Dear colleagues and friends, on Saturday April 24 I attended a webinar hosted by the Canada-Vietnam Friendship Society (CVFS). The keynote speaker was Dr. Nguyen Hung Son, who is vice-president of the Diplomatic Academy of Vietnam.
Over 100 participants in the workshop were especially interested in Vietnam’s effective measures to respond to the pandemic.
Vietnam showed that even a small country can thrive strongly and maintain sovereignty, independence and national values, said Steve Rutchinski, a representative from the CVFS who moderated the webinar.
Cuba continues to receive international accolades for its singular role in the global fight against the COVID-19 pandemic. This is illustrated by the numerous nominations of Cuba’s internationalist medical contingent – the Henry Reeve International Medical Brigade against Disasters and Serious Epidemics – for the 2021 Nobel Peace Prize. Continue reading →
(December 21) – As 2020 draws to a close, the COVID19 pandemic rages on, yet, undoubtedly, we have entered a distinct phase as a number of countries now begin or plan for mass distribution and administration of newly developed vaccines. As of this writing, there are six approved vaccines and over 50 candidates in development (Craven, 2020, WHO 2020). In the UK, the NHS recently started administering the Pfizer BioNTech mRNA vaccine, and the US followed suit one week later. COVID19 vaccine development has reinvigorated a certain type of vaccine nationalism not seen for decades. Each vaccine or candidate gets a particular pedigree, narrative and aura of trustworthiness according to its origins. The vaccines and candidates are a mix of private-sector developed or public/private partnership, with only a few candidates from universities or the public sector (WHO, 2020). In Cuba’s state-run socialist biopharmaceutical system, their new COVID19 vaccine, called Soberana or “The Sovereign,” is effortlessly enfolded into a long-standing national narrative of vaccine prowess. Continue reading →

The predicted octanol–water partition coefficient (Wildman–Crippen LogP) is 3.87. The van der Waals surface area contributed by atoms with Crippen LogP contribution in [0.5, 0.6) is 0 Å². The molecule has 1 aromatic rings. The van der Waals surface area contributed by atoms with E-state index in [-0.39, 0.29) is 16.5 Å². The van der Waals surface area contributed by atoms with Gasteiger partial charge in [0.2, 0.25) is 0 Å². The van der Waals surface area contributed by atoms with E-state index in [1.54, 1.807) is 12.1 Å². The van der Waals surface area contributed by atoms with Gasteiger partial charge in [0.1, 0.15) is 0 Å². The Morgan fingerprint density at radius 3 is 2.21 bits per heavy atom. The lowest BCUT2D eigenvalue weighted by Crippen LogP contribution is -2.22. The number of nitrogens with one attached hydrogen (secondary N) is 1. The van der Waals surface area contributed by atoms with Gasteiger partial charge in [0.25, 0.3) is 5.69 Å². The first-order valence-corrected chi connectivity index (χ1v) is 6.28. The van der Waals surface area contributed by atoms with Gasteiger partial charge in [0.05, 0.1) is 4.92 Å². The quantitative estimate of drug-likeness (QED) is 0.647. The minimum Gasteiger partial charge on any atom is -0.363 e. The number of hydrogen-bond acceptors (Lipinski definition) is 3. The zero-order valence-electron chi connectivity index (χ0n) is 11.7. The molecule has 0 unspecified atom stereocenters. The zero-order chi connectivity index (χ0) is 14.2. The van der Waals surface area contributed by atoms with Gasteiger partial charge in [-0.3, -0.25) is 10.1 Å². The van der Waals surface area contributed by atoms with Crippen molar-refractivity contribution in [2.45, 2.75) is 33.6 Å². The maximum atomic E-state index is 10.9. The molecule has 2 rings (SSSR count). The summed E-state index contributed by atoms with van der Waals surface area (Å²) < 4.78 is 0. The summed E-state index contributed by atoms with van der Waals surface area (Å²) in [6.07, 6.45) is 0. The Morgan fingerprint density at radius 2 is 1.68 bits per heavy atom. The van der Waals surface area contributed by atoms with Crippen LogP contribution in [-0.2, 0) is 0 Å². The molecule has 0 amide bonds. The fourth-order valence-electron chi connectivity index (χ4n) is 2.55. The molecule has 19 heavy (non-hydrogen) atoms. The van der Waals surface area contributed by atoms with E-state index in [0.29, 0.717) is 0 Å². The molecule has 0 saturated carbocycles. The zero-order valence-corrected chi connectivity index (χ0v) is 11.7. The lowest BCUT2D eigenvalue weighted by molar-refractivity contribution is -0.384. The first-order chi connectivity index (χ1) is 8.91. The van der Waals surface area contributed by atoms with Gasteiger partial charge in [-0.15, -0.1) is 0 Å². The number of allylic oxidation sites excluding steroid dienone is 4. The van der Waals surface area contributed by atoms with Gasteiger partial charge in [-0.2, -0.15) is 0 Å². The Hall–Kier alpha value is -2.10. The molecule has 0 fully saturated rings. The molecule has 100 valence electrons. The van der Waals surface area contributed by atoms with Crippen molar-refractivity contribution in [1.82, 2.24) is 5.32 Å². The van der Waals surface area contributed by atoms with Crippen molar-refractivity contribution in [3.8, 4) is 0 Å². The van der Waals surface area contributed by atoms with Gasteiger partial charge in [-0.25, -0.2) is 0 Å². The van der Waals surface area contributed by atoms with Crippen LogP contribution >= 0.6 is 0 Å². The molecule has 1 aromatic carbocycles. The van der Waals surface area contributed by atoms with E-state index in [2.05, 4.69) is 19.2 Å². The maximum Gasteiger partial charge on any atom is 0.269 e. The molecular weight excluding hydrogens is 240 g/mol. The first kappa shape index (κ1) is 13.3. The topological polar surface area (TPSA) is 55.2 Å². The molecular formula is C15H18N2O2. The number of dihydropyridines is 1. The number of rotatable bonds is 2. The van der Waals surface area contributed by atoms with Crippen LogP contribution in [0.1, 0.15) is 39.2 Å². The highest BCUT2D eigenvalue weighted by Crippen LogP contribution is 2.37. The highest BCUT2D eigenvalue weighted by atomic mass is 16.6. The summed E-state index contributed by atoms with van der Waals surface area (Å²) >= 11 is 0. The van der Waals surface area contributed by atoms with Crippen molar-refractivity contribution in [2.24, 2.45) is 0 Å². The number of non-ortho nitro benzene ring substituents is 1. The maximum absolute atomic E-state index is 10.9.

The present aim of maximum private profit has obviously failed with regard to having a secure supply chain of necessary health care products or it would not be a matter of discussion and concern | Commentary by K.C. ADAMS
Prime Minister Justin Trudeau announced Canada’s Plan to Mobilize Industry to fight COVID-19. He said the plan will “create pathways to deploy resources to domestic manufacturers and businesses so they can help during this critical time. […] The Plan introduces new measures to directly support these businesses to rapidly scale up production or re-tool their manufacturing lines to develop products made in Canada that will help in the fight against COVID-19. These products could include critical health and safety supplies and equipment, including personal protective equipment, sanitization products, diagnostic and testing products, and disease tracking technology. […] It focuses on domestic capacity building, innovative solutions, and procurement of essential supplies.” Continue reading →
HALIFAX December 1, 2010 – CANADIANS are dead set against the privatization of the health care system but are faced with governments that serve private not public interests. As a result, they use the social wealth to pay the rich while claiming there is a scarcity of funds for health care and other social programs. After creating a crisis in health care by depriving it of the required funds, a “solution” is then presented in the form of public-private-partnerships or P3s, promoted as a creative way to solve the “health care crisis.” Canadians have seen that they are simply another way to put public money at the disposal of private interests. One such example in Nova Scotia is particularly insidious because it is not even referred to as a P3. Continue reading →